Welcome to the first in our “Need to Know” series. This series is intended to give first-time or infrequent visitors to the Disneyland Resort the essential information that they need to know to get more enjoyment out of their visit to the Resort. We’re going to start it off with the most important piece of information. What is, and how to use, FASTPASS and Rider Switch.
One of the biggest disadvantages that occasional Disneyland Resort visitors have compared to those who visit regularly is an understanding of and ability to take advantage of the FASTPASS and Rider Switch opportunities at the parks. If properly used these free park perks can greatly reduce the time you spend waiting in line with your family for attractions.
What is FASTPASS? Quoting Disney’s website it is the following:
FASTPASS service is available at … select attractions in Disneyland Resort theme parks and is complimentary on a first-come basis. FASTPASS saves your virtual place in line for an attraction while you enjoy the rest of the park. If the return time posted works with your plans, get a FASTPASS ticket and return to the attraction’s FASTPASS entrance any time during the one-hour window shown on your ticket. There is a limit to the number of FASTPASS tickets available to you each day.
So how does this work in practice? The mechanics are as follows. The first task you must accomplish is identify what the FASTPASS machines look like and where they are located for each attraction. Generally the machines are located near the entrance to the attraction and look like a line of stationary Star Wars droids. There are some notable exceptions however, with Radiator Springs Racers being the biggest one. (The FASTPASS machines for this attraction are near the entrance to “It’s Tough to be a Bug”) To obtain a FASTPASS you approach the machine and insert the park tickets for each one of your family members. In return you will get one FASTPASS ticket for each park ticket you scan. On the ticket there are 2 important pieces of information. First the return time for the attraction which is usually an hour window that occurs later in the day. (How much later depends on how busy the park is that day and the demand for the attraction) Second, in smaller print below, there is the time at which you can get another FASTPASS. To use FASTPASS effectively you should get a new one for another attraction as soon as you pass this second time. During our visits I usually accomplish this by holding onto all the park tickets myself and acting as a runner – criss-crossing the park to get FASTPASSes as soon as I can. This way we almost always have a pass available for a big attraction. This comes at the expense of me walking a great deal more than my family but it is worth it to avoid the lines.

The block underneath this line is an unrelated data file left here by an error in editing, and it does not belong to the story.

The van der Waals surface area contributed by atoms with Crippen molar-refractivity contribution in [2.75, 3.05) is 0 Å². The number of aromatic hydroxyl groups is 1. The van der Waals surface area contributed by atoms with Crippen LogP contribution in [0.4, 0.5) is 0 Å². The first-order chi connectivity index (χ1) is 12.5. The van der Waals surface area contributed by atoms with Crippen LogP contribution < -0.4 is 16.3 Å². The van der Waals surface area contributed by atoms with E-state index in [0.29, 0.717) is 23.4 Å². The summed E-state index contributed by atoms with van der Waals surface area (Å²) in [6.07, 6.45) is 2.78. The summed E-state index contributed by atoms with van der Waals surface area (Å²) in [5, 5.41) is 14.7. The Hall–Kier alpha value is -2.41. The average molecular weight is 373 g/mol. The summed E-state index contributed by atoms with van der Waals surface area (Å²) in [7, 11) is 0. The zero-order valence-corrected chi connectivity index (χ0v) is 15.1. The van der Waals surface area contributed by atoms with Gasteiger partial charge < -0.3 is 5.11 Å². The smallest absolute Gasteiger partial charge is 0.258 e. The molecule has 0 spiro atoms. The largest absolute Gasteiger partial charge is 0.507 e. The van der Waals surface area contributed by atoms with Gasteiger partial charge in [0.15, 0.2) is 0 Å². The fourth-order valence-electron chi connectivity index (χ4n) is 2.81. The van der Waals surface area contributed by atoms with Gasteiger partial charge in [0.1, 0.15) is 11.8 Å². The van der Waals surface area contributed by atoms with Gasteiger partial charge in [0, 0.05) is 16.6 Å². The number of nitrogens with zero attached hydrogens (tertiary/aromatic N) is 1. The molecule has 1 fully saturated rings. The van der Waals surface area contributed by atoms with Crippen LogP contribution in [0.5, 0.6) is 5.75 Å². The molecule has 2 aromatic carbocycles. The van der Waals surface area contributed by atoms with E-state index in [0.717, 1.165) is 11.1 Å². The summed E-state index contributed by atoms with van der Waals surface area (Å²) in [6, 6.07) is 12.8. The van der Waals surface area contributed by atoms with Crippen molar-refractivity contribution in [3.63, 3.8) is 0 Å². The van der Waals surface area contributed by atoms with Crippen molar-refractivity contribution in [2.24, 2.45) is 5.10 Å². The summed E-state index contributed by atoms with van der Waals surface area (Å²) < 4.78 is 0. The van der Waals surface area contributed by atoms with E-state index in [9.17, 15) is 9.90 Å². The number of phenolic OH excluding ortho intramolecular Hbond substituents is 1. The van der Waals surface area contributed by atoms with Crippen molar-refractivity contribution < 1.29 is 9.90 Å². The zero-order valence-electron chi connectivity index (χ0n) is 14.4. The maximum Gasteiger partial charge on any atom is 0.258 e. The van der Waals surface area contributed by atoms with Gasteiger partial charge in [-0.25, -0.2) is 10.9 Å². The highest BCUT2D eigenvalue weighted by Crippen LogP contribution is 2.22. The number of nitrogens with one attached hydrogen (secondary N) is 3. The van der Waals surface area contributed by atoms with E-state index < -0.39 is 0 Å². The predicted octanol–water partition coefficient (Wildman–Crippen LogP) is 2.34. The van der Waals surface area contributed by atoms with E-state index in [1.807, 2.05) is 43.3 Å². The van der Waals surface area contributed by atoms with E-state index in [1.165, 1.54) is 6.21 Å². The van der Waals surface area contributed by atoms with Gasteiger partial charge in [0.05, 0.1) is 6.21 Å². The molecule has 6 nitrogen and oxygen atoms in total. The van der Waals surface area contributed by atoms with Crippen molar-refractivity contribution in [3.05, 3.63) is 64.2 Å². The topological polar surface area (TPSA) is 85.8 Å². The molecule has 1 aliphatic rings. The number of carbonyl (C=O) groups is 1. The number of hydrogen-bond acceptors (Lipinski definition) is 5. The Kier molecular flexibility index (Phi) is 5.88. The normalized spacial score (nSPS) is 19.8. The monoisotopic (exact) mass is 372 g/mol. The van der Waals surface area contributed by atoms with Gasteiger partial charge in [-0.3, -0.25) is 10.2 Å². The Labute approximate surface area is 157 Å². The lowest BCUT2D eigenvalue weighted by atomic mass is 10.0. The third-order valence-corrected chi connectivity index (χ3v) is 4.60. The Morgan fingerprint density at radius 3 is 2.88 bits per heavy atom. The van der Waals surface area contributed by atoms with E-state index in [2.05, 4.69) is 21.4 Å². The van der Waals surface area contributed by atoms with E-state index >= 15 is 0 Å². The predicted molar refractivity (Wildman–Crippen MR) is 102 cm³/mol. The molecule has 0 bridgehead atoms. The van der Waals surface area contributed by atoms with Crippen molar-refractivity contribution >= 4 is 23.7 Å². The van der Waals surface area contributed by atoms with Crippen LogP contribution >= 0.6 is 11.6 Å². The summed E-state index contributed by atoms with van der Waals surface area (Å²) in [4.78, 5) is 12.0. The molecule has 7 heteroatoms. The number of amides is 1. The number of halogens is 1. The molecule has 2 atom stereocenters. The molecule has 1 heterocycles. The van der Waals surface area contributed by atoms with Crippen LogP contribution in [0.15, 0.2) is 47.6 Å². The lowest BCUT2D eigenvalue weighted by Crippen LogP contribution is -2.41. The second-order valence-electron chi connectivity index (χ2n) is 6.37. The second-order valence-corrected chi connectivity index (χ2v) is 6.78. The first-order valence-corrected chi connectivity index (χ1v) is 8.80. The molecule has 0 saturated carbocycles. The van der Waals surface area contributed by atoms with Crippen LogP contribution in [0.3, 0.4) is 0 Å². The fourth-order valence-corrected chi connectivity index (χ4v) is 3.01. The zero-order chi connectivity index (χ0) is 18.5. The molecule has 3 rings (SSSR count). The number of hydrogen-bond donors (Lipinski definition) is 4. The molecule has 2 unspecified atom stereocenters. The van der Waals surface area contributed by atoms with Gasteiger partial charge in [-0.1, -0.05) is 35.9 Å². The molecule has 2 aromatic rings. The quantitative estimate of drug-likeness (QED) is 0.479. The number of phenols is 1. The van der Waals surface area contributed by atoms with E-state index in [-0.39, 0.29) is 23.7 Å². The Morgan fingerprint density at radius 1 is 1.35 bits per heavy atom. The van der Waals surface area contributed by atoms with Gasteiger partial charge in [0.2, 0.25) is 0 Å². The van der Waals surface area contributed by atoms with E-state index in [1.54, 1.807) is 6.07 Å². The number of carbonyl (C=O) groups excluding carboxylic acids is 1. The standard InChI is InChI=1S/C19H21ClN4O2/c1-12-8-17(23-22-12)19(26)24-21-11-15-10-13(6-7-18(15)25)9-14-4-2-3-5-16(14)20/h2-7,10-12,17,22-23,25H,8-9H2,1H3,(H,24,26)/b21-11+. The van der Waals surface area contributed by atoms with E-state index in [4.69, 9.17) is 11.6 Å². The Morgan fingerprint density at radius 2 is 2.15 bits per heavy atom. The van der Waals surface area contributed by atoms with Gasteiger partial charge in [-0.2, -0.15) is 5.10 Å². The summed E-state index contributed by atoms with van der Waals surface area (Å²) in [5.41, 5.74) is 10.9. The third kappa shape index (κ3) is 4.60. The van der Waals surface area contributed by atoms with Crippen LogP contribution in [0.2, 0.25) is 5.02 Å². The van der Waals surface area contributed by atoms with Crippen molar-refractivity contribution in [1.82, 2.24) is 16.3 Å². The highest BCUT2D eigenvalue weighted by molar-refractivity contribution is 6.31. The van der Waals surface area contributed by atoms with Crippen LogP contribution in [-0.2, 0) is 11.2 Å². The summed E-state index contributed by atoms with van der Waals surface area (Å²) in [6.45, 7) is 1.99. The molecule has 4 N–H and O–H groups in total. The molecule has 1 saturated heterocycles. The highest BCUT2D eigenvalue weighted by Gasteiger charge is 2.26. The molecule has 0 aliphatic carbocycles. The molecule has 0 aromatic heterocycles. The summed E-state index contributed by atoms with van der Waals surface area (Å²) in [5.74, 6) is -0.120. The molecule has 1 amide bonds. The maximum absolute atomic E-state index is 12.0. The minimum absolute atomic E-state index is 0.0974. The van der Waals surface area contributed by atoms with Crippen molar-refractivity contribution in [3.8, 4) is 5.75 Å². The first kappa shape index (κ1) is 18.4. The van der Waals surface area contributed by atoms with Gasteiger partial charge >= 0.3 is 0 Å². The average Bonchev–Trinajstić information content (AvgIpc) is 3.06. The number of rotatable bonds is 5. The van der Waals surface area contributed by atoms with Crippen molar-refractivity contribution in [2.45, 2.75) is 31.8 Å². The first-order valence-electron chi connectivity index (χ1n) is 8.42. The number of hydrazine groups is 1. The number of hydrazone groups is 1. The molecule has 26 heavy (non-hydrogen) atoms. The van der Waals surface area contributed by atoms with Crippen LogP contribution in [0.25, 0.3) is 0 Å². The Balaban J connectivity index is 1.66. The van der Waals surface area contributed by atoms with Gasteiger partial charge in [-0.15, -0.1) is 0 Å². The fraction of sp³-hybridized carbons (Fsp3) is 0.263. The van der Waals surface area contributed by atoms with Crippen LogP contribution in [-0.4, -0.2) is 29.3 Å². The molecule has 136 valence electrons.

The Rider Switch program is likely a much lesser known program offered by the Resort. It has also been known on the interwebs by other names such as “Child Swap” or “Child Switch”. While you may think this is referring to a controversial program that would allow you to trade your screaming child with a much more well-behaved, Disney-fied, doppelganger, in reality it is essentially a free FASTPASS for parents of young children who are too small to ride a given attraction. This program works as follows. When you want to ride an attraction that has a height restriction taller than some of your little ones you first take the whole brood to the entrance of that attraction. At the entrance you will encounter a Cast Member (Disney terminology for a ride worker/operator). Walk up to the Cast Member, show him or her your little child(ren) and request a Rider Switch pass. At this point the process will sometimes vary. On occasion I’ve been instructed to take the clan farther down the queue to meet up with another Cast Member but most of the time we have been given the Rider Switch pass at that point. The pass itself is usually a colored piece of paper that indicates you can return to the attraction with 2 riders to get back on quickly. Sometimes the Cast Member has just provided me with two FASTPASS tickets. In any case, what this allows you to do is split up after receiving the ticket. One parent waits (or goes on another attraction) with the smaller kids while the other rides with the bigger kids. Then, upon the first riders returning to the waiting parent, the riders switch (hence the name Rider Switch) and the waiting parent, with another bonus rider, can then return to the entrance of the attraction, present their ticket, and get on the ride without having to wait as long in the regular queue. This is an awesome perk for families with young kids.
In practice we only seem to use Rider Switch on attractions that have a height restriction but not a FASTPASS – such as the Matterhorn. Every time I get FASTPASSes for any attraction I get them for all ticket holders – even if their heights don’t allow them to ride. Because of this, we often have extra FASTPASSes that we can use on the second go-around. Of course this will change as the kids get older or want to ride more of the big rides so I will likely be taking advantage of this program more in the future.
So there’s the run-down on the FASTPASS and Rider Switch programs. There are rumors swirling about that things may change with the FASTPASS next year (2016) but for now this is what it is.
Do you have any additional tricks for leveraging FASTPASS & Rider Switch? Leave them in the comments below.